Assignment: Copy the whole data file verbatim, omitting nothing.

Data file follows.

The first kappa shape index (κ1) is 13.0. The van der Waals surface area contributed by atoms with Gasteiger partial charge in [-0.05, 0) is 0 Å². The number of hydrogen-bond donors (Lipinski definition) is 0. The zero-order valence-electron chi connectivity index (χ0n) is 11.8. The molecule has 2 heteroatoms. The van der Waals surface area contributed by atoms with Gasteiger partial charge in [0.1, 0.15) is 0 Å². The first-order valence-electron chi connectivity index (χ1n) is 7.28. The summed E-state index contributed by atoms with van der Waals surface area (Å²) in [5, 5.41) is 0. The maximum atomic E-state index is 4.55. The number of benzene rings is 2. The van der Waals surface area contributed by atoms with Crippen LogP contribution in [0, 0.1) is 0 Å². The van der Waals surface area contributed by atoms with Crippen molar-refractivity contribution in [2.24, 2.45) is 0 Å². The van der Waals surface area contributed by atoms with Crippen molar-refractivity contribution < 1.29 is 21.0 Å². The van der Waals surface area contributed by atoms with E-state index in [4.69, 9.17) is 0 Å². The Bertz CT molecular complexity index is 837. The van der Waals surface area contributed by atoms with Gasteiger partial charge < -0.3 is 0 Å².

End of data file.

The first kappa shape index (κ1) is 13.0. The van der Waals surface area contributed by atoms with Gasteiger partial charge in [-0.05, 0) is 0 Å². The number of hydrogen-bond donors (Lipinski definition) is 0. The zero-order valence-electron chi connectivity index (χ0n) is 11.8. The molecule has 2 heteroatoms. The van der Waals surface area contributed by atoms with Gasteiger partial charge in [0.1, 0.15) is 0 Å². The first-order valence-electron chi connectivity index (χ1n) is 7.28. The summed E-state index contributed by atoms with van der Waals surface area (Å²) in [5, 5.41) is 0. The maximum atomic E-state index is 4.55. The number of benzene rings is 2. The van der Waals surface area contributed by atoms with Crippen LogP contribution in [0, 0.1) is 0 Å². The van der Waals surface area contributed by atoms with Crippen molar-refractivity contribution in [2.24, 2.45) is 0 Å². The van der Waals surface area contributed by atoms with Crippen molar-refractivity contribution < 1.29 is 21.0 Å². The van der Waals surface area contributed by atoms with E-state index in [4.69, 9.17) is 0 Å². The Bertz CT molecular complexity index is 837. The van der Waals surface area contributed by atoms with Gasteiger partial charge < -0.3 is 0 Å².